Public Information Officer Andrew Kramer talked about attracting more visitors to the website through efforts ranging from cleaning up outdated information, keeping the homepage and calendars fresh and regularly updated, and adding more video to the site. The Public Information team made a conscious effort to attend more city neighborhood events and help neighborhood groups promote their events.

—        The office found new ways to promote the city, including utilizing the city’s notification system to alert residents of news and events and by partnering with the Simplicity App to help spread information. The office continues efforts to get more eyes on the city’s monthly ‘Great Day’ Gazette newsletter and has worked to increase national and regional exposure by increasing the amount of news releases sent to media.

Human Resources

        Assistant Director Rosie Segura discussed new employee training that took place in 2023, including sexual harassment, discipline and Microsoft Office training for all staff members. New Jersey Steps supervisory Training also garnered positive feedback. The department adopted the ‘Help Not Hurt’ model for employee discipline as more of a corrective measure to change behaviors.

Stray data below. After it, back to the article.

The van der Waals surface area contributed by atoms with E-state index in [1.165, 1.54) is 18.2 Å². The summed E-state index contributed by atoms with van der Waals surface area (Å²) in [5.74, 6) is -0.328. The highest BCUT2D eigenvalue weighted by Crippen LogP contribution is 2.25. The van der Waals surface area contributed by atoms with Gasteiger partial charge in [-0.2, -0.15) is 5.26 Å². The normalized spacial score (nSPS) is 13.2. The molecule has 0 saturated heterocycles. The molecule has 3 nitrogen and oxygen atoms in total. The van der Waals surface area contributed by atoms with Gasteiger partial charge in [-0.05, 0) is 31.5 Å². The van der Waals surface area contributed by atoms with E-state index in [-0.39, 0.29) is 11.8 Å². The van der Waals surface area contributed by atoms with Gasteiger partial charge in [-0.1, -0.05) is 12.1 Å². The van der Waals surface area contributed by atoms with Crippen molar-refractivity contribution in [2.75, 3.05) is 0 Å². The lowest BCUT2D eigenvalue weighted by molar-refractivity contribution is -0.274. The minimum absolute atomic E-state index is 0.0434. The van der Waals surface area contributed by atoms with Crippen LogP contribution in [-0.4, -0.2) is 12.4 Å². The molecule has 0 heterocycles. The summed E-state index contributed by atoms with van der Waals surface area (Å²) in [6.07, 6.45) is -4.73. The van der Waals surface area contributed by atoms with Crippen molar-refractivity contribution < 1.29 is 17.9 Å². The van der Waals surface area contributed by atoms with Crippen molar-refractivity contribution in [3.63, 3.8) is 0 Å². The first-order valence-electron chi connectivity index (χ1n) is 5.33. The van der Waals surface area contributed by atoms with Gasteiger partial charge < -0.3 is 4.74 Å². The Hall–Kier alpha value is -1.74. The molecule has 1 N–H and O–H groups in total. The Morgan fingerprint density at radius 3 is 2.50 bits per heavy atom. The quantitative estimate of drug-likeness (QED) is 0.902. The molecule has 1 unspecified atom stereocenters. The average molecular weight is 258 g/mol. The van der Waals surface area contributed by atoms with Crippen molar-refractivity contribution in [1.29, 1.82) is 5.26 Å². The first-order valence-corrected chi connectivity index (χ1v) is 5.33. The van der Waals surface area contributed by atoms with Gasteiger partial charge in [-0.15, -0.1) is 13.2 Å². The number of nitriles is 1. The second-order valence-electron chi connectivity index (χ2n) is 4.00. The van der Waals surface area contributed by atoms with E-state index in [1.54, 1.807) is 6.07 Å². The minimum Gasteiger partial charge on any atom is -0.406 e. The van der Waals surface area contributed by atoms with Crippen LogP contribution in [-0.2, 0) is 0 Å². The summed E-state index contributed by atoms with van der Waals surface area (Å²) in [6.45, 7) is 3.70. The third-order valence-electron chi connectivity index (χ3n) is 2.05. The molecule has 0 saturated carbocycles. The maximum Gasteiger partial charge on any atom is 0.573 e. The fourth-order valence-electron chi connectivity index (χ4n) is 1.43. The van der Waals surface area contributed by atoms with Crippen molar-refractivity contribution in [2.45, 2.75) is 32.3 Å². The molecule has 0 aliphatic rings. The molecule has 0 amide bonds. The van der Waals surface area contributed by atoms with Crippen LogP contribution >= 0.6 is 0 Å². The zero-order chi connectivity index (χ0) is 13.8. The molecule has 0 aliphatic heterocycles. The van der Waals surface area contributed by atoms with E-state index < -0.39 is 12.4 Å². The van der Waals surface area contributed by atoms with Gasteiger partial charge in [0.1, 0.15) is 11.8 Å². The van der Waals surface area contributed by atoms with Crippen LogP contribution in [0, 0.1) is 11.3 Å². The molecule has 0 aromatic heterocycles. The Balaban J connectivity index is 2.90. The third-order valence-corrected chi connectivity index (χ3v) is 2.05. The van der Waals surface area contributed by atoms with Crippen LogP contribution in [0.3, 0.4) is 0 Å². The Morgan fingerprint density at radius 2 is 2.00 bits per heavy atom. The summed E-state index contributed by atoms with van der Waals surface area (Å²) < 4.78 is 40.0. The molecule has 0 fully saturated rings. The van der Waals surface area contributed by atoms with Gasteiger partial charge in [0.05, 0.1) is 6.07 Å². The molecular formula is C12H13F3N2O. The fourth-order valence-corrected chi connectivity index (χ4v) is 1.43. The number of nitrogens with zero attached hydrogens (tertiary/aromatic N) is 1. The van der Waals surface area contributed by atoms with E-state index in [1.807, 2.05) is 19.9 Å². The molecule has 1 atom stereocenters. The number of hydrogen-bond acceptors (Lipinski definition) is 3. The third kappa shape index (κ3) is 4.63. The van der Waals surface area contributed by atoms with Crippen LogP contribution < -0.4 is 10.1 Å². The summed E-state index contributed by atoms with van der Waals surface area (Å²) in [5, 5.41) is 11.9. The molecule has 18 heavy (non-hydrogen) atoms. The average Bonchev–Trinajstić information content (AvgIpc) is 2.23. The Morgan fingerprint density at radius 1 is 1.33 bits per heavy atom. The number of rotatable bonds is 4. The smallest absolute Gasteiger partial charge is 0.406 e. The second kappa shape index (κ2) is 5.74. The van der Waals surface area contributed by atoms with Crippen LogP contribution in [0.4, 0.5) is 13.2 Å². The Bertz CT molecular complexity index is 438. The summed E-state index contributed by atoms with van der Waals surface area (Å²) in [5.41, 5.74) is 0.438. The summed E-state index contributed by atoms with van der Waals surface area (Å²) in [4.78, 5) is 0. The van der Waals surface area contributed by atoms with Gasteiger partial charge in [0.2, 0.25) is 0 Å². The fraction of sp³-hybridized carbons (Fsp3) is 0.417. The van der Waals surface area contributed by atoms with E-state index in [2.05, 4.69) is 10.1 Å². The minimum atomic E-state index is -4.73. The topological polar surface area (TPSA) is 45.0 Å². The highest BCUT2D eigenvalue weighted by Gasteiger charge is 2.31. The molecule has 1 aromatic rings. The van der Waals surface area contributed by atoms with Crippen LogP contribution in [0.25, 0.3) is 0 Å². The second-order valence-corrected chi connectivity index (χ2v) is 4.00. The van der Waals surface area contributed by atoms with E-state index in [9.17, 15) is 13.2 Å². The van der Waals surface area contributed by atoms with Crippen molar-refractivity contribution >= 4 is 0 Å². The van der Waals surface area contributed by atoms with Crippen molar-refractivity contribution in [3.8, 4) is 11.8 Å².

—        All employees are required to conduct supervisor evaluations in addition to the prior supervisor evaluations that are typically done. All employees received raises at the beginning of the year and more opportunities were created for younger individuals and promotions from within are sought. The HR department also increased their focus on recruitment, while retaining the best and brightest.

Fire Department

        Fire Chief Scott Evans announced the department successfully expanded the Jr. Fire Academy in its second year. To increase personal safety, firefighters were required to complete bailout training in 2023 while new equipment was purchased through a grant. Also, through a grant, construction on Fire Station 2 is moving forward and is expected to begin in the Spring.

—        An initial concept study was completed on the Connecticut Avenue Firehouse Museum Project (the oldest in the city), with the goal being to turn the building into a museum, administrative office, community room and learning center. The ACFD implemented Wireless Digital Assistant (WDA) in all firehouses for quicker response.